Multi-Drug Resistant Gram-Negative Bacteria and Novel Treatment Approaches - Episode 10
Thomas Lodise, PharmD, PhD: Initially, what often comes up is, how do we treat these multidrug-resistant bacteria? Unfortunately, we don’t have 1 panacea drug that really works against all the MDR gram-negative bacteria that we encounter in clinical practice. So, when I start thinking about how do we treat a multidrug-resistant pathogen, I always think about, “Well, what are you talking about?” So, for Pseudomonas, it’s a pathogen where we may or may not be able to use a carbapenem, piperacillin/tazobactam, or cefepime. For these pathogens, we do combination therapy and also consider using ceftazidime/avibactam or ceftolozane/tazobactam. These are 2 recently made available β-lactam/β-lactamase inhibitors. Both have very good in vitro activity against multidrug-resistant Pseudomonas.
When we think about Acinetobacter, this is becoming increasingly problematic during the rising rates of carbapenem resistance. Here, we’re at a little bit of loss as to what to do. Typically, what we’ll use is minocycline and often combine it with colistin, but this is really needed out of choice, because we really don’t have definitive therapies against that organism. Another pathogen we worry about a lot is CRE. Within the United States, we worried about KPC-producing Klebsiella pneumoniae. Here, we have a few options. Our first-line therapy is ceftazidime/avibactam. Also, recently made available is meropenem/vaborbactam. These therapies have replaced colistin at our institution. We have some comparative data that show both of these regimens are better than when colistin is used, even when it’s combined with another agent. And then, finally, I think a pathogen that varies across institutions is Stenotrophomonas. Bactrim remains the drug of choice, but the evidence supporting its use is really limited to single-center observational studies. We’re really lacking randomized clinical trials to make definitive treatment decisions against that organism.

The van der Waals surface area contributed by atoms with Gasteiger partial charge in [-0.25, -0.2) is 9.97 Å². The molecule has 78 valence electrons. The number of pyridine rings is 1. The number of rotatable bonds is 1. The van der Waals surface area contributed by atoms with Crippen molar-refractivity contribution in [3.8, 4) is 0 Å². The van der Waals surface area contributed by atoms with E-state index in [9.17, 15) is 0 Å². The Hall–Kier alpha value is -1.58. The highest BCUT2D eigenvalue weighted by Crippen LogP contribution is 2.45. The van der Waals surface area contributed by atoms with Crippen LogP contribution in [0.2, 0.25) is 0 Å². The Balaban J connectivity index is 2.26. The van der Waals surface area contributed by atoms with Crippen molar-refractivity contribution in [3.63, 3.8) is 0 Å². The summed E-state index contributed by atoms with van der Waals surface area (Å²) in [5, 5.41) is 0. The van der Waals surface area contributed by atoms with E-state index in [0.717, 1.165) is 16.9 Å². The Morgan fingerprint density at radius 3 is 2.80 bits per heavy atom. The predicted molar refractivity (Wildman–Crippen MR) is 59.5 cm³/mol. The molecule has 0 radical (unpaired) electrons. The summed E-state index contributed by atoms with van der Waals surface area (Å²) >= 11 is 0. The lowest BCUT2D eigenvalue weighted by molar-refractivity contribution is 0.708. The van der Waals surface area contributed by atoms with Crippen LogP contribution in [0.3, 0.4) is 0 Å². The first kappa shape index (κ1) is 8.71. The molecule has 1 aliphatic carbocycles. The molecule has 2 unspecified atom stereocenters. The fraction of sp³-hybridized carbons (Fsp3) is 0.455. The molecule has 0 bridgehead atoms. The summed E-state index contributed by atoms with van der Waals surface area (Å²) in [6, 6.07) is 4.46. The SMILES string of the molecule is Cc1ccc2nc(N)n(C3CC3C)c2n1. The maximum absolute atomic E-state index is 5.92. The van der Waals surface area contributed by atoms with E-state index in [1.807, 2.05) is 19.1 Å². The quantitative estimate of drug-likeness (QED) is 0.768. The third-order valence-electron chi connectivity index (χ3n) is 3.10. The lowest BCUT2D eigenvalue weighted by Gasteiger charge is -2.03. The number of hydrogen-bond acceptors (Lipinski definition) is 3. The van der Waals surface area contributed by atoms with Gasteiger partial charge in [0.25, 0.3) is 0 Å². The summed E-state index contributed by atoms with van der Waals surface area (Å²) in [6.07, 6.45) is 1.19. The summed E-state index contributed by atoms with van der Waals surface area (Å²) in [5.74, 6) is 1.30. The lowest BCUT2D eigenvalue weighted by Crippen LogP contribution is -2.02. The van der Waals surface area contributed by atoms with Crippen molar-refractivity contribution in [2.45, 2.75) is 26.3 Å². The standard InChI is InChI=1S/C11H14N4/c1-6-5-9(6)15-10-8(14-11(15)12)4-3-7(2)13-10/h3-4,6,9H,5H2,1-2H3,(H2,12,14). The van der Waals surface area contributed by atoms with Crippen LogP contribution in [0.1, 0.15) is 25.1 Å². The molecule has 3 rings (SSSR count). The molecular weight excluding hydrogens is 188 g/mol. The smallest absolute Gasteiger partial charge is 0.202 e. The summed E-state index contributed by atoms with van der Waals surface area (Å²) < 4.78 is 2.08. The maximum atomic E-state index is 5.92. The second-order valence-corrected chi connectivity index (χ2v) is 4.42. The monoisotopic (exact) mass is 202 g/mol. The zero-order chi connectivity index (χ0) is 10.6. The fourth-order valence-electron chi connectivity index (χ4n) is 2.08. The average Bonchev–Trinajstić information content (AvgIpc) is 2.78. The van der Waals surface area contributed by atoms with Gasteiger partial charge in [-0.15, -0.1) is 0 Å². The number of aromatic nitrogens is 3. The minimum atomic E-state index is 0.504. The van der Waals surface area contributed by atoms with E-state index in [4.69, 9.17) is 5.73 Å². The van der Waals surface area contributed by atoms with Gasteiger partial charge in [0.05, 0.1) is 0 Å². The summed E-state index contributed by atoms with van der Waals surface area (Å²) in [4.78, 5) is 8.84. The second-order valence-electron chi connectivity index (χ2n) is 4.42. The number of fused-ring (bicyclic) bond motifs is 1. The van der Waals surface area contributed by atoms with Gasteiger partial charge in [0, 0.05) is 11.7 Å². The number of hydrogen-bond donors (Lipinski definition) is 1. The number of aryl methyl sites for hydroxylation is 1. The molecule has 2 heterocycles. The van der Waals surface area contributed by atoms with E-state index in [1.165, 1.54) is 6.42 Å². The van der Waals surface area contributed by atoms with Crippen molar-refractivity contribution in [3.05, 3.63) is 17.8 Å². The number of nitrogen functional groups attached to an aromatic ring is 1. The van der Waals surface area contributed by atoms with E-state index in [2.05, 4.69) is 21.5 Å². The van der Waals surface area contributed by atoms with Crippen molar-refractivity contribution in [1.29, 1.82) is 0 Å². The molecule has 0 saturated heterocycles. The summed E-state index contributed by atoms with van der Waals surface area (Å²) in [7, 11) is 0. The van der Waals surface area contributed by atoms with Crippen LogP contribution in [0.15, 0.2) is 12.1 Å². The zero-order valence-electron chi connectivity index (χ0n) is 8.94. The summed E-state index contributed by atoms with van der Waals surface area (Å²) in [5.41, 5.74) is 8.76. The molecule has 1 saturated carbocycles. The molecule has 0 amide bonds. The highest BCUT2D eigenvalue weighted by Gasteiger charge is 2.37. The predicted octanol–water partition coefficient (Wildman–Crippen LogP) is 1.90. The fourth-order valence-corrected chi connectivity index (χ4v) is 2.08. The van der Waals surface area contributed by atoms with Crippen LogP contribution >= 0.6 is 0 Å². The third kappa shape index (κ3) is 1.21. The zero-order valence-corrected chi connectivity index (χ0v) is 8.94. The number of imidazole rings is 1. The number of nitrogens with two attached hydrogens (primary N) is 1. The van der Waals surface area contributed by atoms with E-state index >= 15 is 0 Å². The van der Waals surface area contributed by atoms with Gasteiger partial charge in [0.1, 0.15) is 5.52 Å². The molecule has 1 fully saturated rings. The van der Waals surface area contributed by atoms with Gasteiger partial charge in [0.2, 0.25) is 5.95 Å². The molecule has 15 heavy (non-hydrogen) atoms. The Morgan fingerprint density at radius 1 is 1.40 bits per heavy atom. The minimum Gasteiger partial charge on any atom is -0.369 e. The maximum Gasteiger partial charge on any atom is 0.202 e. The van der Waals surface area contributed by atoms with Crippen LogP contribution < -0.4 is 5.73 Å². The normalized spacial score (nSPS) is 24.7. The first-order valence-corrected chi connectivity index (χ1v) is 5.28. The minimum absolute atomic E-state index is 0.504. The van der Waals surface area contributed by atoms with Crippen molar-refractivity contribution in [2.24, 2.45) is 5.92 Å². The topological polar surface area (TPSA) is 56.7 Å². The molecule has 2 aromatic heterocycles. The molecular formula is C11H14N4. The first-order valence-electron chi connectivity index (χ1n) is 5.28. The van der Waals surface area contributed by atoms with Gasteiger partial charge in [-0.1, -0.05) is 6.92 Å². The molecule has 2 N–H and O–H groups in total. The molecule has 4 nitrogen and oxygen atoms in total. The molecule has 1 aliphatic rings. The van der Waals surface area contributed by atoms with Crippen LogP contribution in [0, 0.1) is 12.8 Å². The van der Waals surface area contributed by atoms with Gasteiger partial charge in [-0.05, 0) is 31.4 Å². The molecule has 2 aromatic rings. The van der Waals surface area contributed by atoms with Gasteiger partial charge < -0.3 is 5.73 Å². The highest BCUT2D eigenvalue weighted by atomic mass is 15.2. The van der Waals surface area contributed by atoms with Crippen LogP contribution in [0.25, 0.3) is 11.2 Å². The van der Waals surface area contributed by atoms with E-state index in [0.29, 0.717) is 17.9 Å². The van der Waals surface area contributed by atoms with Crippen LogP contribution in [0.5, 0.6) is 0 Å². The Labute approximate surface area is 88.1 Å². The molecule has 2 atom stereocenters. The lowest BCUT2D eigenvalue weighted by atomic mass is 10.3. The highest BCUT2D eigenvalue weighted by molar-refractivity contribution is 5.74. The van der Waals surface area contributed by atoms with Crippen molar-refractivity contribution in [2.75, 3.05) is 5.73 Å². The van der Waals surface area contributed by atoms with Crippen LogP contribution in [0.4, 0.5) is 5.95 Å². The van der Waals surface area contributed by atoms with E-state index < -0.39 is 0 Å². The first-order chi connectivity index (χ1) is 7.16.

A question I often get asked is “Well, how do you use colistin in therapy now?” When I think about colistin, a lot of it was out of need rather than choice. So, it was really a last-line agent that because of rising rates of extensively drug-resistant or pan-resistant gram-negative bacteria…became a frontline agent. With the introduction of new drugs, whether it be ceftazidime/avibactam, ceftolozane/tazobactam, or meropenem/vaborbactam, we really relegated colistin as a second-line therapy at our institution, with the only exception really being Acinetobacter, where we don’t have a lot of good drugs. The reason for this is 2-fold. One, we have emerging in vitro and other preclinical models showing that resistance to colistin develops rapidly on therapy, so it should never be used as monotherapy and should always be used in combination. But even in combination, emergence of resistance is common.
But probably the largest reason why we have moved away from colistin is that the drug is very toxic. We have some data from some federally sponsored studies showing that among patients who receive colistin for 7 days at standard dose, nephrotoxicity rates are upward of 50%. If we look a bit further along a therapy for durations over 7 days, we’re even seeing rates approaching 70% or 80% nephrotoxicity. So, it’s really for these reasons combined—low evidence to support its efficacy, rapid emergence of resistance during therapy in our preclinical models, and, most importantly, these high toxicity rates; namely, nephrotoxicity—that we have really relegated it as a second-line agent at our institution for all bugs except Acinetobacter.
Another agent in our armamentarium for treating multidrug-resistant gram-negative infections is the aminoglycosides. So, when we think about aminoglycosides, we have gentamicin, tobramycin, and amikacin. When using these drugs, rarely we do use them alone; we always use them in combination. In terms of dosing, we prefer pulse dosing or once-daily dosing, better from a PKPD (pharmacokinetic/pharmacodynamic) perspective. You get better exposure than multidaily dosing, and also, it’s less nephrotoxic. So, once-daily dosing aminoglycoside has been found to be less nephrotoxic than traditional 2 or 3 times a day.